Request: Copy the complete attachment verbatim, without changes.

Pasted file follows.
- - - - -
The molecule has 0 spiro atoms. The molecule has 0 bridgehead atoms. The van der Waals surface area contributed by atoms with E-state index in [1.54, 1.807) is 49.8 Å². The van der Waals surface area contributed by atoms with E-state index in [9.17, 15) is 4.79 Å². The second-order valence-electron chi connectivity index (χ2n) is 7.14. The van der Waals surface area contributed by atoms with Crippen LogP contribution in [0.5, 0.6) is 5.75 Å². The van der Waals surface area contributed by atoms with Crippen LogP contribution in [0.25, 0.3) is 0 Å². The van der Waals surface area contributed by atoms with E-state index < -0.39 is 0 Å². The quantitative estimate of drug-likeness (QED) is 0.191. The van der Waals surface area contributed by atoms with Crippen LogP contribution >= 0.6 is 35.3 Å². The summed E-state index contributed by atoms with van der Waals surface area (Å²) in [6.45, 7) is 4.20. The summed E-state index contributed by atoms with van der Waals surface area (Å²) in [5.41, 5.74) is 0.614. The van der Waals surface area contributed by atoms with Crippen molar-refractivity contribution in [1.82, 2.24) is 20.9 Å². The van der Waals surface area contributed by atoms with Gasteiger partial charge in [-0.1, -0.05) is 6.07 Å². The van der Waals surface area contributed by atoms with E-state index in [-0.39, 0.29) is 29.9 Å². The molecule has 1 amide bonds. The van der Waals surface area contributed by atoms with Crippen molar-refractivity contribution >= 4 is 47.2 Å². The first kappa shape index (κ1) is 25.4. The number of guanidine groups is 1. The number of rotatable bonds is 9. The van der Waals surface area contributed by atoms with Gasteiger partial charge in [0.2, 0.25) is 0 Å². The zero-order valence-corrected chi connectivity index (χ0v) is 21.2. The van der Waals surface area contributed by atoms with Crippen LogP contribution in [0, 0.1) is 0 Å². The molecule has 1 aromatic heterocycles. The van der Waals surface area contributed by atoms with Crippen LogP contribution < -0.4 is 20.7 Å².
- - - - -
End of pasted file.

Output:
The molecule has 0 spiro atoms. The molecule has 0 bridgehead atoms. The van der Waals surface area contributed by atoms with E-state index in [1.54, 1.807) is 49.8 Å². The van der Waals surface area contributed by atoms with E-state index in [9.17, 15) is 4.79 Å². The second-order valence-electron chi connectivity index (χ2n) is 7.14. The van der Waals surface area contributed by atoms with Crippen LogP contribution in [0.5, 0.6) is 5.75 Å². The van der Waals surface area contributed by atoms with Crippen LogP contribution in [0.25, 0.3) is 0 Å². The van der Waals surface area contributed by atoms with E-state index < -0.39 is 0 Å². The quantitative estimate of drug-likeness (QED) is 0.191. The van der Waals surface area contributed by atoms with Crippen LogP contribution >= 0.6 is 35.3 Å². The summed E-state index contributed by atoms with van der Waals surface area (Å²) in [6.45, 7) is 4.20. The summed E-state index contributed by atoms with van der Waals surface area (Å²) in [5.41, 5.74) is 0.614. The van der Waals surface area contributed by atoms with Crippen molar-refractivity contribution in [1.82, 2.24) is 20.9 Å². The van der Waals surface area contributed by atoms with Gasteiger partial charge in [-0.1, -0.05) is 6.07 Å². The van der Waals surface area contributed by atoms with E-state index in [-0.39, 0.29) is 29.9 Å². The molecule has 1 amide bonds. The van der Waals surface area contributed by atoms with Crippen molar-refractivity contribution >= 4 is 47.2 Å². The first kappa shape index (κ1) is 25.4. The number of guanidine groups is 1. The number of rotatable bonds is 9. The van der Waals surface area contributed by atoms with Gasteiger partial charge in [0.2, 0.25) is 0 Å². The zero-order valence-corrected chi connectivity index (χ0v) is 21.2. The van der Waals surface area contributed by atoms with Crippen LogP contribution in [0, 0.1) is 0 Å². The molecule has 1 aromatic heterocycles. The van der Waals surface area contributed by atoms with Crippen LogP contribution < -0.4 is 20.7 Å².